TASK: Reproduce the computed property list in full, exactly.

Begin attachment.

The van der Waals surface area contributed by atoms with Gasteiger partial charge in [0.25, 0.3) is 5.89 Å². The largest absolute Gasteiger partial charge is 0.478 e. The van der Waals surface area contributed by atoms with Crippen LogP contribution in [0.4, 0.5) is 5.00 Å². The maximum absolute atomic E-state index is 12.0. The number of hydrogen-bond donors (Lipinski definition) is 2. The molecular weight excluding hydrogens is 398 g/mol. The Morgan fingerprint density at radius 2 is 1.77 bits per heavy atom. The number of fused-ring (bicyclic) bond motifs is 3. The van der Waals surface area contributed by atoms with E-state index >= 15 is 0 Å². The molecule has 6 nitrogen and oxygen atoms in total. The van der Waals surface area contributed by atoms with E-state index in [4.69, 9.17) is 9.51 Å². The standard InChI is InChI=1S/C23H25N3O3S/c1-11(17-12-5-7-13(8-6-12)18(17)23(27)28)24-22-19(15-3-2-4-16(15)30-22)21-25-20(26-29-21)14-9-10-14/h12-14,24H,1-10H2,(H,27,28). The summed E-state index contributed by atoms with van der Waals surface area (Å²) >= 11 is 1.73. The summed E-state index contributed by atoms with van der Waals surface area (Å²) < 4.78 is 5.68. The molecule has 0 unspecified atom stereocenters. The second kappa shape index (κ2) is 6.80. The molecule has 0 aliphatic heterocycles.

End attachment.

The van der Waals surface area contributed by atoms with Gasteiger partial charge in [0.25, 0.3) is 5.89 Å². The largest absolute Gasteiger partial charge is 0.478 e. The van der Waals surface area contributed by atoms with Crippen LogP contribution in [0.4, 0.5) is 5.00 Å². The maximum absolute atomic E-state index is 12.0. The number of hydrogen-bond donors (Lipinski definition) is 2. The molecular weight excluding hydrogens is 398 g/mol. The Morgan fingerprint density at radius 2 is 1.77 bits per heavy atom. The number of fused-ring (bicyclic) bond motifs is 3. The van der Waals surface area contributed by atoms with E-state index >= 15 is 0 Å². The molecule has 6 nitrogen and oxygen atoms in total. The van der Waals surface area contributed by atoms with E-state index in [4.69, 9.17) is 9.51 Å². The standard InChI is InChI=1S/C23H25N3O3S/c1-11(17-12-5-7-13(8-6-12)18(17)23(27)28)24-22-19(15-3-2-4-16(15)30-22)21-25-20(26-29-21)14-9-10-14/h12-14,24H,1-10H2,(H,27,28). The summed E-state index contributed by atoms with van der Waals surface area (Å²) >= 11 is 1.73. The summed E-state index contributed by atoms with van der Waals surface area (Å²) < 4.78 is 5.68. The molecule has 0 unspecified atom stereocenters. The second kappa shape index (κ2) is 6.80. The molecule has 0 aliphatic heterocycles.